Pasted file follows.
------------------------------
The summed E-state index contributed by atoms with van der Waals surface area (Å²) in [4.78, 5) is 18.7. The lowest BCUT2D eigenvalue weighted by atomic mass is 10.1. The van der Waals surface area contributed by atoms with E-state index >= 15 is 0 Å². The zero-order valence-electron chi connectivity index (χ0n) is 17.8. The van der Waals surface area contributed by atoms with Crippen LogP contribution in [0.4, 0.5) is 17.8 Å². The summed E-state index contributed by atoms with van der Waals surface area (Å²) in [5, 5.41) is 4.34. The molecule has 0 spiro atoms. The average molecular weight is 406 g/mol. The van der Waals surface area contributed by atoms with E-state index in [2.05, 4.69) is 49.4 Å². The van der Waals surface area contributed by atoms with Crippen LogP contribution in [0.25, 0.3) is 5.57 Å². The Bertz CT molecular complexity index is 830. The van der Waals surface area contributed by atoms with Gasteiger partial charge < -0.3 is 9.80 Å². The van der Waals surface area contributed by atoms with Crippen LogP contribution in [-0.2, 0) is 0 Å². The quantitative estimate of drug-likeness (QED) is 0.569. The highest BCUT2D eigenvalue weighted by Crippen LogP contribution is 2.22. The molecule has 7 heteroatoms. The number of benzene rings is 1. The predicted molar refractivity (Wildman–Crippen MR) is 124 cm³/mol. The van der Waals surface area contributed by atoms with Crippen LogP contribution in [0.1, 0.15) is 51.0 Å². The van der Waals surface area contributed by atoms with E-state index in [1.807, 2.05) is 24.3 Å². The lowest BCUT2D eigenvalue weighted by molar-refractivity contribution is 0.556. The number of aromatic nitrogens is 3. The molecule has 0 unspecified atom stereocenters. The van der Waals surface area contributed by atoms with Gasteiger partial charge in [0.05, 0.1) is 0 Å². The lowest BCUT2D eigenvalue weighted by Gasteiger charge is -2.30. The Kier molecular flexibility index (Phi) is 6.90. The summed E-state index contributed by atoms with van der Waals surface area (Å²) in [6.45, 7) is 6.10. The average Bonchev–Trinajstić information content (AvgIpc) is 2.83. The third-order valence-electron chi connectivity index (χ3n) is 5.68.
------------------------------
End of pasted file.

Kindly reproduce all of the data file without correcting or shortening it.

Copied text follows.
The summed E-state index contributed by atoms with van der Waals surface area (Å²) in [4.78, 5) is 18.7. The lowest BCUT2D eigenvalue weighted by atomic mass is 10.1. The van der Waals surface area contributed by atoms with E-state index >= 15 is 0 Å². The zero-order valence-electron chi connectivity index (χ0n) is 17.8. The van der Waals surface area contributed by atoms with Crippen LogP contribution in [0.4, 0.5) is 17.8 Å². The summed E-state index contributed by atoms with van der Waals surface area (Å²) in [5, 5.41) is 4.34. The molecule has 0 spiro atoms. The average molecular weight is 406 g/mol. The van der Waals surface area contributed by atoms with E-state index in [2.05, 4.69) is 49.4 Å². The van der Waals surface area contributed by atoms with Crippen LogP contribution in [0.25, 0.3) is 5.57 Å². The Bertz CT molecular complexity index is 830. The van der Waals surface area contributed by atoms with Gasteiger partial charge < -0.3 is 9.80 Å². The van der Waals surface area contributed by atoms with Crippen LogP contribution in [-0.2, 0) is 0 Å². The quantitative estimate of drug-likeness (QED) is 0.569. The highest BCUT2D eigenvalue weighted by Crippen LogP contribution is 2.22. The molecule has 7 heteroatoms. The number of benzene rings is 1. The predicted molar refractivity (Wildman–Crippen MR) is 124 cm³/mol. The van der Waals surface area contributed by atoms with Crippen LogP contribution in [0.1, 0.15) is 51.0 Å². The van der Waals surface area contributed by atoms with E-state index in [1.807, 2.05) is 24.3 Å². The lowest BCUT2D eigenvalue weighted by molar-refractivity contribution is 0.556. The number of aromatic nitrogens is 3. The molecule has 0 unspecified atom stereocenters. The van der Waals surface area contributed by atoms with Gasteiger partial charge in [0.05, 0.1) is 0 Å². The lowest BCUT2D eigenvalue weighted by Gasteiger charge is -2.30. The Kier molecular flexibility index (Phi) is 6.90. The summed E-state index contributed by atoms with van der Waals surface area (Å²) in [6.45, 7) is 6.10. The average Bonchev–Trinajstić information content (AvgIpc) is 2.83. The third-order valence-electron chi connectivity index (χ3n) is 5.68.